Four reasons why social media is like … a goldfish

So far we’ve covered the reasons why social media is like a game of tennis, a dinner party, a game of pool, skydiving and high school.

So what’s next? How about a goldfish?

Reasons why social media is like a goldfish

1. It has a memory that only lasts for six seconds

It’s a well-worn cliche that goldfish have a very, very short attention span and a memory that is fleeting at best.

Your average social media user is really no different. One minute they are looking at you and taking on board your key message … the next minute they’ve flicked you off the screen with your thumb because the incoming vibration meant something super exciting had just hit their device … or not.

One of the things about developing content for use in social media is that once it’s drifted past your audience in their News Feed, Twitter Feed or even inbox, it’s gone.  How do you combat that?  Not through finding one blog or Facebook post that ticks all the boxes and will be entered into the Comedy Hall of Fame.  It’s more about consistency of message that is targetted to the benefit need of your audience than anything else. It’s the dripfeed effect that means your audience is constantly reminded of you, your product, your service – your existence, really.

2. It requires constant attention.

Goldfish require constant attention and care – if you stop feeding them they will die.

The same thing happens in your social media program.  You cannot post once every six months and hope to be top-of-mind when they move to a position of transactional behaviour.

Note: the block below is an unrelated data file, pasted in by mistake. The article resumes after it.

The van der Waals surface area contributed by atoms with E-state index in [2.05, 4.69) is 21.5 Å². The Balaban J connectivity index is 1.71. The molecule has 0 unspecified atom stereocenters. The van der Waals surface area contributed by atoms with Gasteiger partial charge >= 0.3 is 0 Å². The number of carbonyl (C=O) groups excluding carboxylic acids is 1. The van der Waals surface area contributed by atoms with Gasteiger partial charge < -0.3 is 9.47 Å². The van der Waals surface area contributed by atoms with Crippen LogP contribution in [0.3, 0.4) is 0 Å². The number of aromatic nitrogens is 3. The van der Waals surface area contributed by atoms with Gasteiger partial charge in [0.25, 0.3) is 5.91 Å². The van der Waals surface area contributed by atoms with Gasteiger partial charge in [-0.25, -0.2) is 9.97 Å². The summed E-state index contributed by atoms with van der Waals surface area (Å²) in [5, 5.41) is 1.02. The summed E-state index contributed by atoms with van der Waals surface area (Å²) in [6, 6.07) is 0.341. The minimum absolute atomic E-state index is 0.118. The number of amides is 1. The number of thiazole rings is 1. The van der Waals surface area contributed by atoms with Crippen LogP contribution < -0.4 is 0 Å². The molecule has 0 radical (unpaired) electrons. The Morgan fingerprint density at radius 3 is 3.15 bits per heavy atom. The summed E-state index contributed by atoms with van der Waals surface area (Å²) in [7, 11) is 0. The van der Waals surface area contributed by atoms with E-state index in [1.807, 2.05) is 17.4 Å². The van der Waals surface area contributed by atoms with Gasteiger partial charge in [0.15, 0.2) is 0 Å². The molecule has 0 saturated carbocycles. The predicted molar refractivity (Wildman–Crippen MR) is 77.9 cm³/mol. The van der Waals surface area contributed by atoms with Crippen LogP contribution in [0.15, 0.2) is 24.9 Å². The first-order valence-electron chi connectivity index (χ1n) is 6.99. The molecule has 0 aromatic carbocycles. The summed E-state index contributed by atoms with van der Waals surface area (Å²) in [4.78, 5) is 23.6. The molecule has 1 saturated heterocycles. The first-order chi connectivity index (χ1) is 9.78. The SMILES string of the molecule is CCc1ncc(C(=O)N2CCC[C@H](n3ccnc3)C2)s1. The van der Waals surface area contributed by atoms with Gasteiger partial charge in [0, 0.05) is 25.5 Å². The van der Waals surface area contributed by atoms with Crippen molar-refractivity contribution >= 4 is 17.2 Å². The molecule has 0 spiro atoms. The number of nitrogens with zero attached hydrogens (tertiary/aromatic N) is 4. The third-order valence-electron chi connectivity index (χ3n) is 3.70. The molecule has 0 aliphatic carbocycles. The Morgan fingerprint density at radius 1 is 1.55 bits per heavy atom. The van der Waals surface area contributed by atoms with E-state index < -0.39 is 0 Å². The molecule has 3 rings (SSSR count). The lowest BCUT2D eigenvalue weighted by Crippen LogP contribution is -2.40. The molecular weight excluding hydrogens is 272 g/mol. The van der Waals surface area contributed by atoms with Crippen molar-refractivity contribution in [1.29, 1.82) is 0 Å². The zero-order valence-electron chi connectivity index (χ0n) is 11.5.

You cannot place a message in a community once in a blue moon and hope the community feels you’re providing value.  It requires your constant attention to ensure that your audience or community is well fed.

3. If you feed it too much or the wrong thing, it will die.

The flipside to point 2 is that if you overfeed goldfish they will die.  The general rule of thumb is that you need to feed them enough so they’ll prosper and any uneaten food will gradually clog up their environment and kill them. Or you determine that you prefer steak over fish food, so you feed your goldfish a juicy cut of sirloin based on your preferences.  And they die.  It’s the right food for you, not them.

Guess what?  The same thing happens in social media communities.  If you post every 30 minutes for two weeks – and because you’re stuck for ideas, you simply post ANYTHING, those unnoticed posts will gradually clog up the community and kill it.  Your community isn’t craving quantity, they’re craving quality.  And they don’t email you to tell you they’re disengaged.  They just disengage. And it’s very, very difficult to win them back.

And the right food for any social media community is based on benefit – to them, not you.  It’s almost irrelevant what you want to say … the best way to keep a community going is to translate that into what the community wants (or needs) to hear.

4.Overcrowding them is simply not good.

You cannot put too many fish into a small bowl and hope they’ll all survive.  They need room to breathe and they require oxygen.

The same thing happens to social media.  If you overcrowd your communication with too many channels, that can hamper your chances of success.  Your communication needs room to breathe, for people to take messages on board and respond IN THEIR TIME. Jamming all of your key sales messages, all of your product releases, all of your service improvements and all of your brand messaging into a short space just means people can’t breathe.  And in a world where people know they hold the whip hand when it comes to transactions and brand connection, you need to let them breathe.

Have a talk to us about how your social media can thrive through the right strategy and creative.

We’ve got longer memories than goldfish.  Tanks.  (See what we did there?)

Leave a Reply

Fill in your details below or click an icon to log in: Logo

You are commenting using your account. Log Out /  Change )

Google photo

You are commenting using your Google account. Log Out /  Change )

Twitter picture

You are commenting using your Twitter account. Log Out /  Change )

Facebook photo

You are commenting using your Facebook account. Log Out /  Change )

Connecting to %s